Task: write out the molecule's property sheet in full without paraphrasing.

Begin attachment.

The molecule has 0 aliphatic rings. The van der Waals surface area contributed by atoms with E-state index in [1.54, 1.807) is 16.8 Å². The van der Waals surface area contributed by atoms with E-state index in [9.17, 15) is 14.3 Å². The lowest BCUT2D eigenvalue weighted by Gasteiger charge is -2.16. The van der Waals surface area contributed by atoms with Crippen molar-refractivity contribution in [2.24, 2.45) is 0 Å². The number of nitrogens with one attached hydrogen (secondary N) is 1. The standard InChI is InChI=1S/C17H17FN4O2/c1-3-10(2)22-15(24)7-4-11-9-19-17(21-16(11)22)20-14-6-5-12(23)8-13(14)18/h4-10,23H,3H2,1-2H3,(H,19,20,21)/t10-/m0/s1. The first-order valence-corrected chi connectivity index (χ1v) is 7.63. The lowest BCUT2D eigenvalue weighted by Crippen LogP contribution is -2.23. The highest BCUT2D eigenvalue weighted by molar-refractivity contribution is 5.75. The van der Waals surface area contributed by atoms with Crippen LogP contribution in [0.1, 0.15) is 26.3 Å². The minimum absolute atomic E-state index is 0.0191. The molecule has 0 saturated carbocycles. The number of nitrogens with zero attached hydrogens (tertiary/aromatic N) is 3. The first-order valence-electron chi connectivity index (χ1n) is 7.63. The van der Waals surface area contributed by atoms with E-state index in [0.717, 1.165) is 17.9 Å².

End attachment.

The molecule has 0 aliphatic rings. The van der Waals surface area contributed by atoms with E-state index in [1.54, 1.807) is 16.8 Å². The van der Waals surface area contributed by atoms with E-state index in [9.17, 15) is 14.3 Å². The lowest BCUT2D eigenvalue weighted by Gasteiger charge is -2.16. The van der Waals surface area contributed by atoms with Crippen molar-refractivity contribution in [2.24, 2.45) is 0 Å². The number of nitrogens with one attached hydrogen (secondary N) is 1. The standard InChI is InChI=1S/C17H17FN4O2/c1-3-10(2)22-15(24)7-4-11-9-19-17(21-16(11)22)20-14-6-5-12(23)8-13(14)18/h4-10,23H,3H2,1-2H3,(H,19,20,21)/t10-/m0/s1. The first-order valence-corrected chi connectivity index (χ1v) is 7.63. The lowest BCUT2D eigenvalue weighted by Crippen LogP contribution is -2.23. The highest BCUT2D eigenvalue weighted by molar-refractivity contribution is 5.75. The van der Waals surface area contributed by atoms with Crippen LogP contribution in [0.1, 0.15) is 26.3 Å². The minimum absolute atomic E-state index is 0.0191. The molecule has 0 saturated carbocycles. The number of nitrogens with zero attached hydrogens (tertiary/aromatic N) is 3. The first-order valence-electron chi connectivity index (χ1n) is 7.63. The van der Waals surface area contributed by atoms with E-state index in [0.717, 1.165) is 17.9 Å².